MIKE LEACH (Cougfan.com/Commons)

Mike Leach: Those guys are idiots

PULLMAN — The concept of momentum has been questioned by some sports journalists and academics for a while now. Bill Barnwell, a top ESPN football writer, once wrote, “it's time to put to rest the ridiculous notion that momentum exists (and matters) in the NFL.” Washington State's Mike Leach has a slightly different take than the naysayers. “Those guys are idiots,” Leach said.

“The ones that say it doesn’t exist are out of their mind. I don’t buy any of that. Of course it exists,” said Mike Leach.

Even the NFL has in the past partnered with the economists of Freakonomics, who also do not believe in the concept.

“Part of it is, I think sometimes they argue definitions," said Leach. "I think sometimes people are in denial that, when you have a team out there, they’re not spark plugs. These guys aren’t just bolts and spark plugs. You've got people that are in different mental states at different times and collectively when all 11 are on the same page and elevated mentally, you get momentum."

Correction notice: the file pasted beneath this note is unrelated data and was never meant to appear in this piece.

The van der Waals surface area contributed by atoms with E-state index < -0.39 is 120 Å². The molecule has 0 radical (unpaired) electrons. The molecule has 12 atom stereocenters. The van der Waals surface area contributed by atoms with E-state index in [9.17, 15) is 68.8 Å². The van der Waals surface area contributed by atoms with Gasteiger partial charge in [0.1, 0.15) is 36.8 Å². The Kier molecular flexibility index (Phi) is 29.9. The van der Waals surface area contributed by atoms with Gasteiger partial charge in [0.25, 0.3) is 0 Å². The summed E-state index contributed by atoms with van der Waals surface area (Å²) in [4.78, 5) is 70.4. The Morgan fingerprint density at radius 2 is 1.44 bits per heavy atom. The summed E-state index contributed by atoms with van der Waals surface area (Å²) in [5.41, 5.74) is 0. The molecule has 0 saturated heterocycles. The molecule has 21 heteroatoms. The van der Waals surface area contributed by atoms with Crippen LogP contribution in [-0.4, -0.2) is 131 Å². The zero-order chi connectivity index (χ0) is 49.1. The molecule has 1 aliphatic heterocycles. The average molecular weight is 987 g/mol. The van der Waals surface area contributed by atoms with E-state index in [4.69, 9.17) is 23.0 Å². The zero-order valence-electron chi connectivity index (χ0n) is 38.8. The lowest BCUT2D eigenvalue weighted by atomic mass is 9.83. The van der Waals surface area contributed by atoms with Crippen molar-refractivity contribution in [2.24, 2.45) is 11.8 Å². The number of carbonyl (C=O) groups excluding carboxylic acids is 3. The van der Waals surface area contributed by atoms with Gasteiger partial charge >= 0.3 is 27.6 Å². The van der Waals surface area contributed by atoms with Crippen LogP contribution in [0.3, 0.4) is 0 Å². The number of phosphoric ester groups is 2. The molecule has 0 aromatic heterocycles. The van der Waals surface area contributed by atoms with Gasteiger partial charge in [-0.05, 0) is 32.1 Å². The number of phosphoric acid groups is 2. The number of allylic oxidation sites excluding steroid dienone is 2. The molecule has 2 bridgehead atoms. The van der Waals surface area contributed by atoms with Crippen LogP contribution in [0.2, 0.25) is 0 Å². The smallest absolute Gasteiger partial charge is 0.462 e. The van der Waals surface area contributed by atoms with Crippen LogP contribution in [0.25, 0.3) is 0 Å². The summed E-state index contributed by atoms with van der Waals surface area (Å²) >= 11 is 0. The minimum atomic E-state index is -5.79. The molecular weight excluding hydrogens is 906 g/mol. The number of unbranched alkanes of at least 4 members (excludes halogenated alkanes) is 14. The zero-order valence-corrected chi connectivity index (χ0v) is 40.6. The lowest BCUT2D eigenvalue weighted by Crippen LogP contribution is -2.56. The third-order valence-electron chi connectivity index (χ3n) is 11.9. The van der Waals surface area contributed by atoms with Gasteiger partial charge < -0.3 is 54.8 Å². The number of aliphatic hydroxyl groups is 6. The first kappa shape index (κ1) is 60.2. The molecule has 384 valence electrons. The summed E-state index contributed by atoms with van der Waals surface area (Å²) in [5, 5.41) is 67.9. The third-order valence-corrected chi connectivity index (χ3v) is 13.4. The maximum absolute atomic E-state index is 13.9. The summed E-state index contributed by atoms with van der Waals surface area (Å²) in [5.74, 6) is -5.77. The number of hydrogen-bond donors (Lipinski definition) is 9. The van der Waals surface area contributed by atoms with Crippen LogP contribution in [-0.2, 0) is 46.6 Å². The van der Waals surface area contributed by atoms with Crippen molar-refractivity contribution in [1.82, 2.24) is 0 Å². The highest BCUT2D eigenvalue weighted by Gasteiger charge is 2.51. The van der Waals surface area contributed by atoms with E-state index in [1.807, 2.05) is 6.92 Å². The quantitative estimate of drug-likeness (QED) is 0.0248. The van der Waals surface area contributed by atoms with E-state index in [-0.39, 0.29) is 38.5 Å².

Leach is probably onto something here. It often seems coaches and writers are having two separate debates when it comes to the issue.

Some writers might tell you that kicker who has a 90 percent success rate from 40 yards will have a 90 percent chance of connecting on any individual kick — whether he’s made five in a row, missed five in a row or hasn’t attempted a kick in a few games. That may be broadly true, but discounts the possibility of a kicker getting better or worse over time, or simply having trouble repeating the successful action because he’s had a death in the family or his girlfriend left him for his long snapper. To paraphrase Leach, kickers are not coins.

Coaches aren’t saying that a team who gets possession off of an interception is magically more likely to score than a team who fair catches a punt. What they are saying is that a team that just gave up a big lead, for example, will have some players mentally running through mistakes they might have made, instead of focusing on the next play.

“Anybody that’s ever watched a game should know that,” said Leach.

Leach has a simpler explanation.

“Everybody’s got somebody that’s big, fast, and talented that’s playing behind somebody that’s not as big, not as fast, and not as talented," said Leach. "But (the less talented guy is) able to mentally overcome some of the obstacles he has and he’s a better performer.”

Look for more from CF.C's one-on-one, wide-ranging conversation with Mike Leach on Monday.

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